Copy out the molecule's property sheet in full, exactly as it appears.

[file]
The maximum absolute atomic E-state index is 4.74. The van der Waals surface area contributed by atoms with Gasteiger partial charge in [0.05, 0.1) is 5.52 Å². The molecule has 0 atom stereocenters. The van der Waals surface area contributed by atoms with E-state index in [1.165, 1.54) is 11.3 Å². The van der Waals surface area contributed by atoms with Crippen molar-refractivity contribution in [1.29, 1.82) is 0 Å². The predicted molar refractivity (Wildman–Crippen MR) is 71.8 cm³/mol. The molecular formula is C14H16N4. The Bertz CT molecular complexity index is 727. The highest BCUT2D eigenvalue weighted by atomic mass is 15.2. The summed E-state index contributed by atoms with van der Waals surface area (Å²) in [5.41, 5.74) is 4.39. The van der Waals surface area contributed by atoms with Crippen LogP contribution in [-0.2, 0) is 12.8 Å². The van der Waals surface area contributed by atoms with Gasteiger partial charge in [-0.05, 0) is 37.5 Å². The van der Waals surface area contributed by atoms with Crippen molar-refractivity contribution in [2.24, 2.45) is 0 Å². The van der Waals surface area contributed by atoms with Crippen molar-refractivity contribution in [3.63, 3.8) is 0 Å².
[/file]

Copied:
The maximum absolute atomic E-state index is 4.74. The van der Waals surface area contributed by atoms with Gasteiger partial charge in [0.05, 0.1) is 5.52 Å². The molecule has 0 atom stereocenters. The van der Waals surface area contributed by atoms with E-state index in [1.165, 1.54) is 11.3 Å². The van der Waals surface area contributed by atoms with Crippen molar-refractivity contribution in [1.29, 1.82) is 0 Å². The predicted molar refractivity (Wildman–Crippen MR) is 71.8 cm³/mol. The molecular formula is C14H16N4. The Bertz CT molecular complexity index is 727. The highest BCUT2D eigenvalue weighted by atomic mass is 15.2. The summed E-state index contributed by atoms with van der Waals surface area (Å²) in [5.41, 5.74) is 4.39. The van der Waals surface area contributed by atoms with Crippen LogP contribution in [-0.2, 0) is 12.8 Å². The van der Waals surface area contributed by atoms with Gasteiger partial charge in [-0.05, 0) is 37.5 Å². The van der Waals surface area contributed by atoms with Crippen molar-refractivity contribution in [2.24, 2.45) is 0 Å². The van der Waals surface area contributed by atoms with Crippen molar-refractivity contribution in [3.63, 3.8) is 0 Å².